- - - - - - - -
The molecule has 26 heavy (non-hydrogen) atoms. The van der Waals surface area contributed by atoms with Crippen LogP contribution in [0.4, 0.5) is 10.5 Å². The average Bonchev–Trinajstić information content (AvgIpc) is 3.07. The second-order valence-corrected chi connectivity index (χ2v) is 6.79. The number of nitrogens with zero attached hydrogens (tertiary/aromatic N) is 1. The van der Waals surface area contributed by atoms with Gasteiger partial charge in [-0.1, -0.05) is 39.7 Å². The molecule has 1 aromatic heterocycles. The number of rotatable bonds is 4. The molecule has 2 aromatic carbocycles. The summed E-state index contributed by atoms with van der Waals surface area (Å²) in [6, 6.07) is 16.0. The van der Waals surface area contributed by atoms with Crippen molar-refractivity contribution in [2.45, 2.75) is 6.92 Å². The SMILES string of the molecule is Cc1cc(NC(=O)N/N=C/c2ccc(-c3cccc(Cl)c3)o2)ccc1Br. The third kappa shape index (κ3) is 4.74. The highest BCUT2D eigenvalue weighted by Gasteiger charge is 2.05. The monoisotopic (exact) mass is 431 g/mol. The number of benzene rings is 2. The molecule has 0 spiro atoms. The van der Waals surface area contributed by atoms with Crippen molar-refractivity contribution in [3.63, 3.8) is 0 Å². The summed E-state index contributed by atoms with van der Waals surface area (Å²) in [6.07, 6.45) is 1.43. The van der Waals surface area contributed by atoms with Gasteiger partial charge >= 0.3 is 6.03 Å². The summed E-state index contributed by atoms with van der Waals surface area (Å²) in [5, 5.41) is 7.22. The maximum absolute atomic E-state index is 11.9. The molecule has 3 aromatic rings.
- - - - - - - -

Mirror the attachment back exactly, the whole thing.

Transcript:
The molecule has 26 heavy (non-hydrogen) atoms. The van der Waals surface area contributed by atoms with Crippen LogP contribution in [0.4, 0.5) is 10.5 Å². The average Bonchev–Trinajstić information content (AvgIpc) is 3.07. The second-order valence-corrected chi connectivity index (χ2v) is 6.79. The number of nitrogens with zero attached hydrogens (tertiary/aromatic N) is 1. The van der Waals surface area contributed by atoms with Gasteiger partial charge in [-0.1, -0.05) is 39.7 Å². The molecule has 1 aromatic heterocycles. The number of rotatable bonds is 4. The molecule has 2 aromatic carbocycles. The summed E-state index contributed by atoms with van der Waals surface area (Å²) in [6, 6.07) is 16.0. The van der Waals surface area contributed by atoms with Crippen molar-refractivity contribution in [2.45, 2.75) is 6.92 Å². The SMILES string of the molecule is Cc1cc(NC(=O)N/N=C/c2ccc(-c3cccc(Cl)c3)o2)ccc1Br. The third kappa shape index (κ3) is 4.74. The highest BCUT2D eigenvalue weighted by Gasteiger charge is 2.05. The monoisotopic (exact) mass is 431 g/mol. The number of benzene rings is 2. The molecule has 0 spiro atoms. The van der Waals surface area contributed by atoms with Crippen molar-refractivity contribution in [3.63, 3.8) is 0 Å². The summed E-state index contributed by atoms with van der Waals surface area (Å²) in [6.07, 6.45) is 1.43. The van der Waals surface area contributed by atoms with Gasteiger partial charge >= 0.3 is 6.03 Å². The summed E-state index contributed by atoms with van der Waals surface area (Å²) in [5, 5.41) is 7.22. The maximum absolute atomic E-state index is 11.9. The molecule has 3 aromatic rings.